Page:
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Music Across the SensesListening, Learning, and Making Meaning$
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Jody L. Kerchner

Print publication date: 2013

Print ISBN-13: 9780199967612

Published to Oxford Scholarship Online: January 2014

DOI: 10.1093/acprof:oso/9780199967612.001.0001

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PRINTED FROM OXFORD SCHOLARSHIP ONLINE (www.oxfordscholarship.com). (c) Copyright Oxford University Press, 2019. All Rights Reserved. An individual user may print out a PDF of a single chapter of a monograph in OSO for personal use. date: 06 December 2019

Listeners Moving

Listeners Moving

Music Listening as Embodied Experience

Chapter:
(p.50) Chapter 3 Listeners Moving
Source:
Music Across the Senses
Author(s):

Jody L. Kerchner

Publisher:
Oxford University Press
DOI:10.1093/acprof:oso/9780199967612.003.0003

Most people experience music with the body and the mind, and we implicitly and explicitly ascribe meaning to it. But we do not always possess sufficient words to describe what we know and feel as we listen to music because that musical embodiment takes us deeperinto a musical understanding than words allow. This chapter describes somemovement strategiesthat enable general music and performance ensemble students to express their music listening experiences-techniquesbased on theoretical research that explores the physio-emotional relationships of the body, brain, and music. The pedagogical strategies presented here include both student- and teacher-generated movement sequences, free-style movements, montages, and sculpture positions designed as kinesthetic metaphors of musical elements or aesthetic qualities. Narratives and video excerpts on the companion websiteof students using these strategies provide readers with insights into the kinaesthetic aspects of listening to music. Also here are teacher strategies for including movement in the general music classroom and in rehearsals and additional lesson ideas.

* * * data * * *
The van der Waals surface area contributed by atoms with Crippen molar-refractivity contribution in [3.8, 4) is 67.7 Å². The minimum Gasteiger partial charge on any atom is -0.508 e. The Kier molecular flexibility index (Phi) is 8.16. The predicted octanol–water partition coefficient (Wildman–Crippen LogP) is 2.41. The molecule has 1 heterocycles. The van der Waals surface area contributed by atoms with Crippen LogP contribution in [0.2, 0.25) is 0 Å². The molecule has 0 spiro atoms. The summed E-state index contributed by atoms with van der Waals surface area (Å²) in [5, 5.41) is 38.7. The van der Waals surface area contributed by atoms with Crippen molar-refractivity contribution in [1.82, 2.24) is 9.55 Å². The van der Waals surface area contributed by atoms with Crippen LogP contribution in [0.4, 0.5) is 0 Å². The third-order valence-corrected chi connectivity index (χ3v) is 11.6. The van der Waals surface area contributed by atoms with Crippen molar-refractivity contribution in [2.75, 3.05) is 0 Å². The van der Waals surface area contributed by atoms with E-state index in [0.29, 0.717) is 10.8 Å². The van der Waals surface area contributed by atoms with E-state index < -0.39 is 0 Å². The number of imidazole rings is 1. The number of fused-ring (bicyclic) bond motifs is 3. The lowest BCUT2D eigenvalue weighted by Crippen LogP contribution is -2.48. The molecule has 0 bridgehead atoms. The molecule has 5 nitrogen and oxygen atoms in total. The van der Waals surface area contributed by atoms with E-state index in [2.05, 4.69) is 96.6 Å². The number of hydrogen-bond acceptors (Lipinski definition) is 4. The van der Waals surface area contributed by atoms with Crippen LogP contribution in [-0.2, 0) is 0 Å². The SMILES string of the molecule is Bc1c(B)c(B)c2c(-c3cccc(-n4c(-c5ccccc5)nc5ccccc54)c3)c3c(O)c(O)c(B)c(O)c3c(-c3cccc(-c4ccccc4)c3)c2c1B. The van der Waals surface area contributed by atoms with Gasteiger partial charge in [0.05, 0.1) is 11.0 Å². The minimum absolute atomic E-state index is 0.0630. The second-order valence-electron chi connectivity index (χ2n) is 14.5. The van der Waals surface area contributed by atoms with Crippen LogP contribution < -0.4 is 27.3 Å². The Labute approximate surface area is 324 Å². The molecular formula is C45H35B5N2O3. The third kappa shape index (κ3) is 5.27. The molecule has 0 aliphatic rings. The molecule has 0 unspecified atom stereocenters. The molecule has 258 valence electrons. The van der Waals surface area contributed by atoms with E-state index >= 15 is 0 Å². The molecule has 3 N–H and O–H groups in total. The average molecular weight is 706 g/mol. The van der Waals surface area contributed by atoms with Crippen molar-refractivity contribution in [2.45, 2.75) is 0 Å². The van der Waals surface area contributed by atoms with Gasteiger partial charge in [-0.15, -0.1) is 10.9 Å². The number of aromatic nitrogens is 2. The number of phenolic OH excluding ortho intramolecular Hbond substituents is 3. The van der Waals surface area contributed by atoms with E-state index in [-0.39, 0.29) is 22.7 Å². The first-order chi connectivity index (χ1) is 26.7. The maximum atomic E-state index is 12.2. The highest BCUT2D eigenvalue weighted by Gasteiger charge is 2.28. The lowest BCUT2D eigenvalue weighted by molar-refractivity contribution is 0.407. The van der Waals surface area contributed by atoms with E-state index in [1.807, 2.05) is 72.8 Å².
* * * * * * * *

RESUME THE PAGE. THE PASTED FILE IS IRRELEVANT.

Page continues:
Keywords:   Movement sequences, gesture, Dalcroze, small-group music listening, student-generated, teacher-generated

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